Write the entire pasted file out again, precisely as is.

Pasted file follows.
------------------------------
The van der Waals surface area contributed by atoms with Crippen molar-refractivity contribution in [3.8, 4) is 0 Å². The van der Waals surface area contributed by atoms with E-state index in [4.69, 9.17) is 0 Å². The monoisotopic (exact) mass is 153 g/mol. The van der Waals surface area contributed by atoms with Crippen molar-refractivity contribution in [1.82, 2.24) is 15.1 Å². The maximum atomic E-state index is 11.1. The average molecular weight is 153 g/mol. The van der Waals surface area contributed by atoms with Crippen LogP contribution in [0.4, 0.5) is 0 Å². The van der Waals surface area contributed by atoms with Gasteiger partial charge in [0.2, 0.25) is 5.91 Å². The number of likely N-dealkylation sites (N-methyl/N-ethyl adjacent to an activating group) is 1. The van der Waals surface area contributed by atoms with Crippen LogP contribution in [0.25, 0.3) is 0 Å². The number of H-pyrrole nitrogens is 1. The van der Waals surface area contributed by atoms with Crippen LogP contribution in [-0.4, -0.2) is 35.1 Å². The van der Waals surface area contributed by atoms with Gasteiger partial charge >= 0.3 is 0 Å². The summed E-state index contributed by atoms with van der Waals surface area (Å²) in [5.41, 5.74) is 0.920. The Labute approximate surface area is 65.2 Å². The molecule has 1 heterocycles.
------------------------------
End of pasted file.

The van der Waals surface area contributed by atoms with Crippen molar-refractivity contribution in [3.8, 4) is 0 Å². The van der Waals surface area contributed by atoms with E-state index in [4.69, 9.17) is 0 Å². The monoisotopic (exact) mass is 153 g/mol. The van der Waals surface area contributed by atoms with Crippen molar-refractivity contribution in [1.82, 2.24) is 15.1 Å². The maximum atomic E-state index is 11.1. The average molecular weight is 153 g/mol. The van der Waals surface area contributed by atoms with Crippen LogP contribution in [0.4, 0.5) is 0 Å². The van der Waals surface area contributed by atoms with Gasteiger partial charge in [0.2, 0.25) is 5.91 Å². The number of likely N-dealkylation sites (N-methyl/N-ethyl adjacent to an activating group) is 1. The van der Waals surface area contributed by atoms with Crippen LogP contribution in [0.25, 0.3) is 0 Å². The number of H-pyrrole nitrogens is 1. The van der Waals surface area contributed by atoms with Crippen LogP contribution in [-0.4, -0.2) is 35.1 Å². The van der Waals surface area contributed by atoms with Gasteiger partial charge >= 0.3 is 0 Å². The summed E-state index contributed by atoms with van der Waals surface area (Å²) in [5.41, 5.74) is 0.920. The Labute approximate surface area is 65.2 Å². The molecule has 1 heterocycles.